Tuesday, April 6, 2010



Some sportswriters say that he was the best manager in the history of the Mexican baseball leagues. Old time Pirate fans remember Oceak as the first man to shake the hand of Bill Mazeroski as the rounded third base to complete his walk off home run trot to defeat the powerful New York Yankees in the 1960 World Series. Others, may remember him as the crewcut, gray-haired skipper of the Dublin Irish minor league team way back in 1953.

Frank John Oceak was the most famous person ever born in Pocahontas, Virginia. He was certainly the most famous man to ever hit and throw a baseball from that coal mining town of western Virginia. In 1920, at the age of eight, Frank moved with his family to Cliffside Park, N.J., where he graduated from high school during the height of the great depression in 1931. With little or no decent paying jobs anywhere to be found, Frank Oceak turned to what he loved best - baseball.

The New York Yankees signed Frank to a contract, assigning him to their Cumberland, Maryland team in the Middle Atlantic League. From Cumberland, Frank would play for teams in far away places such as Wheeling, Binghamton, Akron, Norfolk, Beaver Falls, Oil City, Hornell, Lafayette, Fayette, Selma and Keokuk.

Oceak was a decent infielder, leading the Middle Atlantic in fielding for four years, playing both sides of the keystone combo. A fine batting average of .297 was not enough to warrant a promotion beyond the AA level of the minors. In 1936, Frank left the Yankees and joined the St. Louis Browns' farm system. Two years later, the owner of the Lafayette White Sox hired Frank to lead the team in the 1938 season. The Sox went 69-69, not a bad start to a managerial career. In the following season, Frank's Fayetteville Angels finished atop the Arkansas-Missouri League. His Beaver-Falls team lost in the finals of the 1940 Penn State League tournament.

The year 1942 was the turning point on Frank's career. Banned for all of 1941 by Commissioner Kennesaw Mountain Landis for assaulting an umpire, Frank joined the Pittsburgh Pirates organization, a move that would result in more than three decades of an association with the team, except for a brief stint in the armed forces in the last years of World War II and one year with the Reds.

After the war, Frank returned to the managerial reins in Selma, Alabama. After four mediocre seasons, Oceak got the best job of his early career as manager of the Charleston Rebels of the South Atlantic League. On the heels of a poor start to the 1953 season, Frank was demoted to an assignment as the manager of the Class D Dublin Irish of the Georgia State League.

Oceak replaced Johnny George, whose team was two games under .500, on June 18. Leading the Irish that year was Parnell Ruark, one of the franchise's best players ever. Pitching for the 1953 Irish was young Walker "Bo" Whaley, a future Courier Herald columnist. After a 20 and 49-season and a 7th place finish, Oceak's career in Dublin ended on a less than stellar note. Nevertheless, Oceak was promoted to the Brunswick, Georgia team in the Georgia-Florida League.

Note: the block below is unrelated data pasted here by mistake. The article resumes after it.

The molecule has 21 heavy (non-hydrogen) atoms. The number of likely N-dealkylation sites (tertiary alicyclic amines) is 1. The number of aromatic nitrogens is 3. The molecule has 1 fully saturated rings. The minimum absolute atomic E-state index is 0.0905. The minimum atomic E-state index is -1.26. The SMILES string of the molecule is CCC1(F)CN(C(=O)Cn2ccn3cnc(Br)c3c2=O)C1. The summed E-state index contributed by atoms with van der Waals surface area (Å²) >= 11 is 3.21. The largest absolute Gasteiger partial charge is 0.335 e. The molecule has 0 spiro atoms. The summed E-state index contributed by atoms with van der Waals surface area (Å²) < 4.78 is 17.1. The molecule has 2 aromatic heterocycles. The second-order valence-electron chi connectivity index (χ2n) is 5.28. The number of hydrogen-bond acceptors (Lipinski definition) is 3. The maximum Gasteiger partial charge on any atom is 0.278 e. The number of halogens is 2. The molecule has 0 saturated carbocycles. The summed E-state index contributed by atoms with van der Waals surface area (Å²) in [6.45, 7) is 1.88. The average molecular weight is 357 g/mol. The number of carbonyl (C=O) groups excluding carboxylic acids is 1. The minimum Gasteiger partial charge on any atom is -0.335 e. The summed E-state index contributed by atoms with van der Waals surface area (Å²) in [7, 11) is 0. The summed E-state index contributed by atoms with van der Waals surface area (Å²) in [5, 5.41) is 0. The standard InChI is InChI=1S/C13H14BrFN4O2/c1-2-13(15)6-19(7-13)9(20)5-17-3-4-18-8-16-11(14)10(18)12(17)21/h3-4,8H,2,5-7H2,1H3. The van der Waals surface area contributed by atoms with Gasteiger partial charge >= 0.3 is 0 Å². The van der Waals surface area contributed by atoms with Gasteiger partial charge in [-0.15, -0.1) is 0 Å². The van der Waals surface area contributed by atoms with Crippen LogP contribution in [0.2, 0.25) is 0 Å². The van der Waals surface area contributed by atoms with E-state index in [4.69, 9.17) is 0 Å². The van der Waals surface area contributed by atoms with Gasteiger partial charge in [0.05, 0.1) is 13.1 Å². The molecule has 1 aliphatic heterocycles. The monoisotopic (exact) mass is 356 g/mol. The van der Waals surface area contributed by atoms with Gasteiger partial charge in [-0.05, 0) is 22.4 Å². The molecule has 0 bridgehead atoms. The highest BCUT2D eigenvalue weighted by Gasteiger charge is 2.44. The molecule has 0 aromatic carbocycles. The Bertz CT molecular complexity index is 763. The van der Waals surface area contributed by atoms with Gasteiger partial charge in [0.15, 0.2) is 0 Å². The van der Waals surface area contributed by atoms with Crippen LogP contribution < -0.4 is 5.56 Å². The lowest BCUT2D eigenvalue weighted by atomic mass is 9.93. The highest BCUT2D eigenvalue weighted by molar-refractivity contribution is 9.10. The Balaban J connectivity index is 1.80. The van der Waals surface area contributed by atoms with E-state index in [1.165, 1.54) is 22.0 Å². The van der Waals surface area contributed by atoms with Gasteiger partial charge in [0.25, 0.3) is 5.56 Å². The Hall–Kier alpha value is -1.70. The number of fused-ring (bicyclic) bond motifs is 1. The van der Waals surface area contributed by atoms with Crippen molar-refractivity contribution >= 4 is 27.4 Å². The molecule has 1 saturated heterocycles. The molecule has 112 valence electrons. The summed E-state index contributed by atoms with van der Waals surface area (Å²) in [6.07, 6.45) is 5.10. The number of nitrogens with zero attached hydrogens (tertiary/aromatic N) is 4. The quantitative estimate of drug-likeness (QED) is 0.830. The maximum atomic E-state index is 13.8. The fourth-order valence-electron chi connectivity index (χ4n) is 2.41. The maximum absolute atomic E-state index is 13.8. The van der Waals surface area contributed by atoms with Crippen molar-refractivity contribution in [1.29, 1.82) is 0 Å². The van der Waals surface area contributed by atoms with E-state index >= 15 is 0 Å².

In his first two seasons in the Shrimp Capital of the World, Oceak's Pirates finished in first place. After disappointing 7th place finishes in Brunswick in 1956 and AAA Columbus in 1957, it appeared that Frank's career as a manager was all but over.

But hold up for a moment. In the 1956 winter season, Oceak's Poza Rico team captured the Mexican League championship. Oceak was coaching a team in the Domincan Republic when his old roommate Danny Murtaugh was named to manage the big league team in Pittsburgh. So, in 1958, Frank and Danny resumed their life long friendship when Frank, wearing jersey # 44, joined the Bucs as third base coach and infield instructor. His pupils were Dick Groat (1960 NL MVP), Bill Mazeroski (1960 Player of the Year), and Ted Kluszewski, whose upper arms were so huge that he had to cut off his sleeves to put on his jersey.

In his first two seasons, Frank's team finished in the upper half of the National League. The year 1960 was to become a different season. It was the year when the Pirates returned to the World Series. The last time the Pirates had been in the series, it was 1927,when they were swept by the Murderer's Row Yankees with Ruth, Gehrig, Lazerri and Combs, Koenig, and Meusel and arguably, at (110-44), the best team in the history of baseball.

The day - October 13, 1960. The place - Forbes Field, Pittsburgh, PA. Pirates go ahead in the bottom of the 8th inning with five runs. Yankees tie the game with 2 scores in the top of the 9th. Bottom of the 9th inning. Score: New York 9 - Pittsburgh 9. The series is tied 3-3. Ralph Terry, for the Yankees in relief, is on the mound. The count - 1-0. Oceak, the third base coach, takes off the take sign. Batting for the Pirates; Mazeroski, hoping for a miracle, got one. Mazeroski swings. He smacks the ball toward left center. It's ------ gone! Home run! The Pirates win the World Series! Fans race toward Maz as he rounds second base, hoping to get a pat on the back or grab a souvenir cap. The first Pirate to congratulate the fine defensive second baseman was his mentor and third base coach Oceak, his own cap on the ground or in the hands of a lucky scavenging fan.

When Murtaugh resigned for health reasons as manager after the end of the 1964 season, Oceak found that the only way he could remain in the major leagues was to accept the offer of the Cincinnati Reds as a coach. Pete Rose credited Oceak with helping him to become a better second baseman just as he did with Bill Mazeroski in 1958, when Maz cracked the starting lineup for the first time.

After one season with the Reds, Frank longed to return to the Pirates, who named him to manage the Clinton Pilots of the Midwest League. Oceak returned to Middle Georgia in 1967 to manage the Macon Peaches of the Southern League. His last two seasons as a minor league manager came in 1968 and 1969 came with the Gastonia Pirates.

When Danny Murtaugh returned to the Pirates in 1970, he asked Frank to come back to the big club and take his old spot in the third base coach's box. The Pirates returned to the top of the National League, capturing first place in the NL East. In 1971, the Pirates returned to the World Series.

In a bit of deja vu, the Pirates and Orioles were locked in tight game with the series tied 3-3. As he congratulated Roberto Clemente as he homered and rounded third to put the Pirates ahead, Frank thought back to the series 11 years before. The Pirates took a two-run lead into the 9th inning, just as they had done against the Yankees. This time they held the lead, winning the game 2-1 and the series, four games to three. Once more, Frank and the Pirates were world champions. Frank Oceak stayed on with the Pirates after Murtaugh retired again.